Increasing numbers of independent employees 'turning to co-working platforms'

A practice whereby independent workers get together and share an office rather than working alone at home is proving very popular.

New research shows that co-working, as it is known, is attracting growing numbers of freelancers and independent contractors.

Associate Professor Vareska van de Vrande from Rotterdam School of Management at Erasmus University, who conducted the study, also found that working in a shared environment comes with a range of benefits.

Such settings help to boost productivity among self-employed professionals, generate jobs, form professional collaborations and increase business know-how, the study suggests.

Unlike in a typical office environment, however, those co-working are usually not employed by the same organisation.

But many independent workers actually prefer to pool their resources in a central location rather than working alone in home offices, at the kitchen table or in the local coffee shop.

The research, which compiled input from more than 500 users of a co-working platform, reveals that 12.5% found a new job or temporary assignment through working in such an environment.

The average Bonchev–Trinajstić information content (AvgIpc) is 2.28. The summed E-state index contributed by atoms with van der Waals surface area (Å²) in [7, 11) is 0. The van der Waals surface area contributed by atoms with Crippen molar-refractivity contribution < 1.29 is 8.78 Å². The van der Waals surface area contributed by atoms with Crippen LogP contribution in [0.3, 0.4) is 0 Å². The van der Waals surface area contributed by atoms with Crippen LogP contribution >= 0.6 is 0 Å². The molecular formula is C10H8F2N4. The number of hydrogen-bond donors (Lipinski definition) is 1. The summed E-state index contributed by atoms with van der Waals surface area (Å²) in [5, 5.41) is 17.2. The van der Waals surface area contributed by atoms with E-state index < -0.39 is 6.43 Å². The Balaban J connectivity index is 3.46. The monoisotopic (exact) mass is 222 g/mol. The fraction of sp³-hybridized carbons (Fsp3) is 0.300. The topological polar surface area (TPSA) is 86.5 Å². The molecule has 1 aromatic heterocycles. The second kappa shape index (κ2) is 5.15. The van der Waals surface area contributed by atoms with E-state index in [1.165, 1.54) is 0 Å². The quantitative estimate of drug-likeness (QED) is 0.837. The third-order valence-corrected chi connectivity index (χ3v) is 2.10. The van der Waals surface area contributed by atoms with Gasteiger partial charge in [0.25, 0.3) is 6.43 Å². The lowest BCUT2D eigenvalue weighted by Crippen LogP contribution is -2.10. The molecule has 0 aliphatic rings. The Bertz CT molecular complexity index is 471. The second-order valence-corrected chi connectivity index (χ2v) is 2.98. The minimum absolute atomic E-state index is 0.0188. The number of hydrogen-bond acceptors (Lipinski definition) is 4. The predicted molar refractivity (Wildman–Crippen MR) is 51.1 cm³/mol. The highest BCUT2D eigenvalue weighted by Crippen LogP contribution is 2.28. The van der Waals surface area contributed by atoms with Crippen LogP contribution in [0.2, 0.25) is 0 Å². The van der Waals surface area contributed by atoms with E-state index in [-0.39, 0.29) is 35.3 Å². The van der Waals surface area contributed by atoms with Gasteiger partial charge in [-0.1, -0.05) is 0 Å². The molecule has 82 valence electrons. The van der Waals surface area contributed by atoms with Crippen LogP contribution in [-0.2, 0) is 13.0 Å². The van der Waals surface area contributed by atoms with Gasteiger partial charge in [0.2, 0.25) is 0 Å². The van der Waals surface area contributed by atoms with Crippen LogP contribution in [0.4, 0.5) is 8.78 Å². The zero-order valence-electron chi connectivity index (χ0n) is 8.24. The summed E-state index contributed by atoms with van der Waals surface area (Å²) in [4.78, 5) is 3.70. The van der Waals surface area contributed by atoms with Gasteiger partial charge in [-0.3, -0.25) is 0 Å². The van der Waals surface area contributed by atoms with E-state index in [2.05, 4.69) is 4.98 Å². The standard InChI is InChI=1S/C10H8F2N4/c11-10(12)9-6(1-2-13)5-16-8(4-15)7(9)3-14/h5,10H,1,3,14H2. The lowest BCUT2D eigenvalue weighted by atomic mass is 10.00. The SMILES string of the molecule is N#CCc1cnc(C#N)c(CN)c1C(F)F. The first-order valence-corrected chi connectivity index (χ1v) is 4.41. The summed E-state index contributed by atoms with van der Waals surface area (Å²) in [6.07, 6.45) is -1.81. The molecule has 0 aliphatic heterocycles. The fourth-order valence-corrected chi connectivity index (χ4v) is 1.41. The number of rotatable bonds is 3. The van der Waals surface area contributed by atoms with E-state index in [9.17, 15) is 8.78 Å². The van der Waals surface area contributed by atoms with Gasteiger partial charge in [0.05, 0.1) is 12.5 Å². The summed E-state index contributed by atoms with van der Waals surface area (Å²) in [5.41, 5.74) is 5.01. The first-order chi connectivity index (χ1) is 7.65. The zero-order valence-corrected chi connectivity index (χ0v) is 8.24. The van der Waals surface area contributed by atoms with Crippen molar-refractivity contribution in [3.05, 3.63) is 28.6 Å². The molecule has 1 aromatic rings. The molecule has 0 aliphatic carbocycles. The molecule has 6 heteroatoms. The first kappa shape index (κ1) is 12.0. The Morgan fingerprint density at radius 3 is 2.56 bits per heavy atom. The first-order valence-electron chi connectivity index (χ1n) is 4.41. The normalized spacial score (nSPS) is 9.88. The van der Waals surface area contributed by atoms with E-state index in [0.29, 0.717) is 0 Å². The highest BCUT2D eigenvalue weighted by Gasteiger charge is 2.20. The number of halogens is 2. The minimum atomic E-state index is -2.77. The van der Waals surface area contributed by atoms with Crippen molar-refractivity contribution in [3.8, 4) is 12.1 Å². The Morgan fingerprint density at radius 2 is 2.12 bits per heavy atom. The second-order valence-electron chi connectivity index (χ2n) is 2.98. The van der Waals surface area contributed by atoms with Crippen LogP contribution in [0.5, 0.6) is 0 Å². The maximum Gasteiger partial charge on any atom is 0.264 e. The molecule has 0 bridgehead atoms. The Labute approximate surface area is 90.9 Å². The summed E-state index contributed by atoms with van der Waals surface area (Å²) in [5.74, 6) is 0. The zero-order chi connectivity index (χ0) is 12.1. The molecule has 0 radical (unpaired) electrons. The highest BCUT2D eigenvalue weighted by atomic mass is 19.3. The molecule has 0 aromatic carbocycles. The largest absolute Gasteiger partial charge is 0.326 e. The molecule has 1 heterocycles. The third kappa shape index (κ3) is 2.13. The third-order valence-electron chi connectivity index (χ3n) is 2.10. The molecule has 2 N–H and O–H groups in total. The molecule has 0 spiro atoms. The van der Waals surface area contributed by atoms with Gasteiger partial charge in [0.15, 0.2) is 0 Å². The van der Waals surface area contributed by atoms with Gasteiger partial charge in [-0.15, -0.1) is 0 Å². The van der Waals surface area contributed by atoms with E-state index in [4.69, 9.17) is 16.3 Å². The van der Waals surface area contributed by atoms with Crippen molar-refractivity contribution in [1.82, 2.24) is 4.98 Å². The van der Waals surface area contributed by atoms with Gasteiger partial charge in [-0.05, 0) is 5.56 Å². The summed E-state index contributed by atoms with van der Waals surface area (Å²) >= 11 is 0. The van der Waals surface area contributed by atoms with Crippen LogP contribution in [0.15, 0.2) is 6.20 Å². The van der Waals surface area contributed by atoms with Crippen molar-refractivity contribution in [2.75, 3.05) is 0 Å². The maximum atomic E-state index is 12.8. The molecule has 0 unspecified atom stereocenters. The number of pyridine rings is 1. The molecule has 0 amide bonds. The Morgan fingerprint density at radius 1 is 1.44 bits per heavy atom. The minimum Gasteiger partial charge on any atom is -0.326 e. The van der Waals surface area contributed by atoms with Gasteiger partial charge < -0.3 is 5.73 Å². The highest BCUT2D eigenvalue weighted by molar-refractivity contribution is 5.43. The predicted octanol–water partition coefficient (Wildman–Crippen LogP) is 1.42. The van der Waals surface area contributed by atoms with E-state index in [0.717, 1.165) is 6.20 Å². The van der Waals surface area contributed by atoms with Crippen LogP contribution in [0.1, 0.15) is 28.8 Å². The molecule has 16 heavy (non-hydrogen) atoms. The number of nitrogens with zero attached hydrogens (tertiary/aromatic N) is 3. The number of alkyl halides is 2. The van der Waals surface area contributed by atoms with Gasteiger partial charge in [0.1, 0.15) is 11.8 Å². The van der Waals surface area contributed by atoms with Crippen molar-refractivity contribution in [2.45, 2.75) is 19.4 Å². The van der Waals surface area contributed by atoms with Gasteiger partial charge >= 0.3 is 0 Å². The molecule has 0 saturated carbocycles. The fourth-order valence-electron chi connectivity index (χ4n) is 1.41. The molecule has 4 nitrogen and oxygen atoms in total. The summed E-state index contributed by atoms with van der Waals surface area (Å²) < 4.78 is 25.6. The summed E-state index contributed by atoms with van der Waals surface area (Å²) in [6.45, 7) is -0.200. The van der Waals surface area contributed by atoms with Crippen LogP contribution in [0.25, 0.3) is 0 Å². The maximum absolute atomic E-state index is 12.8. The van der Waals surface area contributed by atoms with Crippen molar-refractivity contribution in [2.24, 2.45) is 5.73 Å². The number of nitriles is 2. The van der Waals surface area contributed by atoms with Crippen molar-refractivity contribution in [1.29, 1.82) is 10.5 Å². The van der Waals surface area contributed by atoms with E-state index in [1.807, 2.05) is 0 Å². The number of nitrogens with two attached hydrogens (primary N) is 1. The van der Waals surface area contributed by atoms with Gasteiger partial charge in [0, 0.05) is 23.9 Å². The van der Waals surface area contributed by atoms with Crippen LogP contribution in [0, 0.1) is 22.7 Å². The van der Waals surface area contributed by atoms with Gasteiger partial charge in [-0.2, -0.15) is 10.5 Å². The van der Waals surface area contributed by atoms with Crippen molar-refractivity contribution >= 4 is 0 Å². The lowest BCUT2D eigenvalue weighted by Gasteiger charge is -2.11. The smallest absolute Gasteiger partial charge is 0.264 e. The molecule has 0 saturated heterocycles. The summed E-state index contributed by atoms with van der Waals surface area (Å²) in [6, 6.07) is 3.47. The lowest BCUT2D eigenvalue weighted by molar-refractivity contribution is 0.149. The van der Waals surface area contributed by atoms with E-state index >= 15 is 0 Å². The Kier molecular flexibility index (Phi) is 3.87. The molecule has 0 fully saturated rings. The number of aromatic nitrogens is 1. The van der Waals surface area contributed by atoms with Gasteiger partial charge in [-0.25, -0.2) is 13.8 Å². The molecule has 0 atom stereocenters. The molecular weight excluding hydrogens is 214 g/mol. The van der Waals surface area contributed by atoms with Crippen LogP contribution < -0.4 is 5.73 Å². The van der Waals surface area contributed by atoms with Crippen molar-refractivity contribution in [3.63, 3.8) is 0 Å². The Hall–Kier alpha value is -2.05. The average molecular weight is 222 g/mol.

Some 25%, meanwhile, started professional partnerships or collaborations with other co-workers, plus 50% discovered their business know-how - such as the correct use of tax forms - had significantly improved.

Co-working offers a solution to the problem of isolation that many freelancers experience when working at home, it is believed, while at the same time letting them escape the high number of distractions dotted about the home.

The possibility of meeting people, the often central location, and the possibility of interacting with others were all reasons for using the platform.

A change of working environment (40%) was the most common motive that people gave for co-working, followed by having no office of their own (19%) and wanting to be more flexible in terms of the locations and times they worked (16%).

The researchers also found that the large diversity of co-working users and their wide-ranging professions made it easier to establish new connections with potential customers, forge new business connections and find new colleagues.

In terms of the platform's make-up, 65% of people were entrepreneurs, 10% were students and around 5% were out of work.

Copyright Press Association 2013